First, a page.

Through our Biocultural Gardens Initiative Forager Foundation aims to partner with community knowledge keepers to create spaces where community members and visitors can come to learn the ethnobotanical traditions of the local area where each project is located. Learning the plants that are culturally important for both food and medicine helps foster a renewed tie with the land and the cultural history of each garden's region.
Our 5 Stage Approach
stage 1 - Introduction
This step is to identify interested communities and to engage in a dialogue in regards to the intended outcome for the proposed garden.
stage 2 - Engagement
Working with community stakeholders to identify important plants that would be best to include in the garden and collect data on their traditional and contemporary uses.
Stage 3 - design
Working with our design team to create a layout that will suit the site and give itself an aesthetic appeal that will lend itself best to the community as a whole.
Stage 4 - Construction
This is the hands-on part. Mulch, soil, and plants are brought in and the garden is transformed into its final form. This is done with volunteers and community members.
Stage 5 - Completion
This stage is the most important. It is when the project is given back to the community. A sense of ownership by the community itself gives it the best chance of being valued.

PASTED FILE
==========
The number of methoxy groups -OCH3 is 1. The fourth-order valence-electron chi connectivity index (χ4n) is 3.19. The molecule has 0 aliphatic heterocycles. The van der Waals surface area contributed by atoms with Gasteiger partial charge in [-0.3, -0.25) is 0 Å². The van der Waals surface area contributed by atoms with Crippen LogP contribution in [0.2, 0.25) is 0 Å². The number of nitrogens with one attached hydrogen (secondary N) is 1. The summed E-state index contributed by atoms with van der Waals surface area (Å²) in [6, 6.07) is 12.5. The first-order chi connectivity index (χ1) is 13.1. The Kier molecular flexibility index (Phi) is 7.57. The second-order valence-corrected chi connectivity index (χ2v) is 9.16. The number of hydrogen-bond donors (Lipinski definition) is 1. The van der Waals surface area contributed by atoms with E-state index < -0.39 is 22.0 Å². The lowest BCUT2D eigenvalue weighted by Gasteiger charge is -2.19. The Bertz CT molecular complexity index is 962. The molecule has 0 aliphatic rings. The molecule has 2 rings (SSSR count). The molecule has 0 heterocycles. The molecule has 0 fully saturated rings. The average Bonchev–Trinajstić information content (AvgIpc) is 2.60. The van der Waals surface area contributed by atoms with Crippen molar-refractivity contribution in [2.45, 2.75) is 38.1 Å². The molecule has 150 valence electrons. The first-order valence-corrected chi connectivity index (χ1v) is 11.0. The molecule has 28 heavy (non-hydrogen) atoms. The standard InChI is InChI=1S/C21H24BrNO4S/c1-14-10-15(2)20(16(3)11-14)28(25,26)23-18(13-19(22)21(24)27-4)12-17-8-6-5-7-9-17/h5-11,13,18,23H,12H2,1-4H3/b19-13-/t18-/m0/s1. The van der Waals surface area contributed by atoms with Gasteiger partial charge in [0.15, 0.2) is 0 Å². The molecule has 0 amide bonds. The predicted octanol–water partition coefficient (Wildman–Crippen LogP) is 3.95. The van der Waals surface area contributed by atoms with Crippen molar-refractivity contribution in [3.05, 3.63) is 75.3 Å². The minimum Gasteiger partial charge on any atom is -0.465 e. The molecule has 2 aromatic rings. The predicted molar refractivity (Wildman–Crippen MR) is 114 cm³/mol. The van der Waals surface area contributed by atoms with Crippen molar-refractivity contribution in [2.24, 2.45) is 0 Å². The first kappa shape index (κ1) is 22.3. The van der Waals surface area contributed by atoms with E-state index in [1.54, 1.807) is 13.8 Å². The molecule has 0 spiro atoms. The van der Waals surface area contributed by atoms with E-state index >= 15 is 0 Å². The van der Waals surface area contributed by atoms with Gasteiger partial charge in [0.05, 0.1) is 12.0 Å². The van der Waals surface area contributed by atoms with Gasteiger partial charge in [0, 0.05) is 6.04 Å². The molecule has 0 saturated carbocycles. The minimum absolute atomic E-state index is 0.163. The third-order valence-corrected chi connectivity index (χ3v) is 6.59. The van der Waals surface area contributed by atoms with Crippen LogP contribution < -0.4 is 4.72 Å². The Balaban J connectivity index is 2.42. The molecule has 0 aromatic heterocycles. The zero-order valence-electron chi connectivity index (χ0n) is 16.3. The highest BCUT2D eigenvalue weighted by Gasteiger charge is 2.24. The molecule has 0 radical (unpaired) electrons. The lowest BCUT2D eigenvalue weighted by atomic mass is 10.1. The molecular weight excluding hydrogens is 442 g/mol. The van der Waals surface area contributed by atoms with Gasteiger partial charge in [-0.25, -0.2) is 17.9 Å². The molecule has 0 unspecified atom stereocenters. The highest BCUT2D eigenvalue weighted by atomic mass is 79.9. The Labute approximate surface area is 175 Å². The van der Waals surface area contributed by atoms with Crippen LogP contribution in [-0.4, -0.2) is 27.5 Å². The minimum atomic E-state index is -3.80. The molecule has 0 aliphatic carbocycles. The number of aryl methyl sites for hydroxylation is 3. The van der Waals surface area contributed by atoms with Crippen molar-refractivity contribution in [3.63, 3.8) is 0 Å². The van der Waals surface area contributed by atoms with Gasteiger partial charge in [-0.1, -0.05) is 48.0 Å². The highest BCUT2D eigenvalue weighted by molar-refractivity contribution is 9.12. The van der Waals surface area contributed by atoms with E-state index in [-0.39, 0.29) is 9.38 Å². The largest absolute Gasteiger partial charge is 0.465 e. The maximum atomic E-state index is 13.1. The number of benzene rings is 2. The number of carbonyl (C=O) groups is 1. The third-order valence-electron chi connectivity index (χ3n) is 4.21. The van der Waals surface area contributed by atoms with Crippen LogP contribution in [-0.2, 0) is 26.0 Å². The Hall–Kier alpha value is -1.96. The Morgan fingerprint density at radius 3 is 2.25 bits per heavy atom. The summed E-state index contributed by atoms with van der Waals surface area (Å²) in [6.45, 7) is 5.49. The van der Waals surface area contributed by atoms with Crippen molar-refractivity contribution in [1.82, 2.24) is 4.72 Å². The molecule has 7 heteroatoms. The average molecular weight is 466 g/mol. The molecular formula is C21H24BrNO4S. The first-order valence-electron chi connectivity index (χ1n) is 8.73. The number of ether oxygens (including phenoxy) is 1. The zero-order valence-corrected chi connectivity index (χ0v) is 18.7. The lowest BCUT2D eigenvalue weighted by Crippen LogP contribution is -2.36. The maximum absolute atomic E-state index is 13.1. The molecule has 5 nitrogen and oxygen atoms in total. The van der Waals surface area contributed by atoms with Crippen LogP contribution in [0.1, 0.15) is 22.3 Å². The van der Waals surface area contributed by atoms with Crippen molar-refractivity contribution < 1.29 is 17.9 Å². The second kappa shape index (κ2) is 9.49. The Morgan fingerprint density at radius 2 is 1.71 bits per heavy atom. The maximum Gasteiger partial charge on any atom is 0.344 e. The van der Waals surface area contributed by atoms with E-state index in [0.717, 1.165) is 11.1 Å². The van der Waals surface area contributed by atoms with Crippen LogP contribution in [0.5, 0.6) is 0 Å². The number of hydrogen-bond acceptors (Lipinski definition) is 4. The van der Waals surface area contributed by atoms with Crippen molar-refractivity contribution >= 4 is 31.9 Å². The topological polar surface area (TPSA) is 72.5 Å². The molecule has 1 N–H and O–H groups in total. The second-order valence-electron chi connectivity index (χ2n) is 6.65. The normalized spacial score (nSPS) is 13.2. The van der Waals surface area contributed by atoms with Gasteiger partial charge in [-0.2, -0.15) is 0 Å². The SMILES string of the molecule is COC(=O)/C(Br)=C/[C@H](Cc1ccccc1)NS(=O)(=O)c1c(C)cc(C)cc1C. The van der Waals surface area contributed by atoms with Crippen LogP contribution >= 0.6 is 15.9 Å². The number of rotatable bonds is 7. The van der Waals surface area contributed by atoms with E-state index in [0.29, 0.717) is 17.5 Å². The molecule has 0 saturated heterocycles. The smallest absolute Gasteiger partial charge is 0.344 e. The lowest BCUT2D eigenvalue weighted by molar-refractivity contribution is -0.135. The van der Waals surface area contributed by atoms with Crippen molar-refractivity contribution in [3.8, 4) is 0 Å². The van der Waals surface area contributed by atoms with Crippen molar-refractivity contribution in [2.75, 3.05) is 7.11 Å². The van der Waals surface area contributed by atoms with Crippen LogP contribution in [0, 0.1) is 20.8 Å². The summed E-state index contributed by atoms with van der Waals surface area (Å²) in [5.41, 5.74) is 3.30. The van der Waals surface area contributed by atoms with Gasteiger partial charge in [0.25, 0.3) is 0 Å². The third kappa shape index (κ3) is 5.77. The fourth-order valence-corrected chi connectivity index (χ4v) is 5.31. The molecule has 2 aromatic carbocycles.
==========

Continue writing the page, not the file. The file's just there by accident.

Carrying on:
Current Garden Projects
Noonkodin School Garden
Garden Status: Stage 2
Location: Eluwai, Tanzania
The Noonkodin School Garden will occupy a prominent place at Noonkodin Secondary School run by Serian UK. The purpose of this garden is to create an outdoor educational space that works with Noonkodin’s Traditional Knowledge curriculum as well as providing food for the students. The goal is that the educational garden will become an important tool in furthering traditional botanical knowledge in the Masaai community through the students at Noonkodin.
Ngäbe School Garden
Garden Status: Stage 2
Location: Bocas del Drago, Panama
The Ngäbe School Garden is a joint project between Forager Foundation and the Tropical Conservation Consortium in the remote community of Bocas del Drago, Panama. The ethnobotany division of the Tropical Conservation Consortium is working with the local Ngäbe community to create an educational space attached to the local elementary school to teach young Ngäbe children about the plants of the rainforest and their importance to Ngäbe culture.
Completed Garden Projects
Casa Huichol Kitchen Garden
Garden Status: Completed
Location: Zapopan, Mexico
The Ngäbe Cultural Garden is a joint project between Forager Foundation and the Tropical Conservation Consortium at their field school in Bocas del Drago, Panama. The ethnobotany department of the Tropical Conservation Consortium is working with the local Ngäbe community to create an educational space attached to the local elementary school to teach young Ngäbe children about the plants of the rainforest and their importance to Ngäbe culture.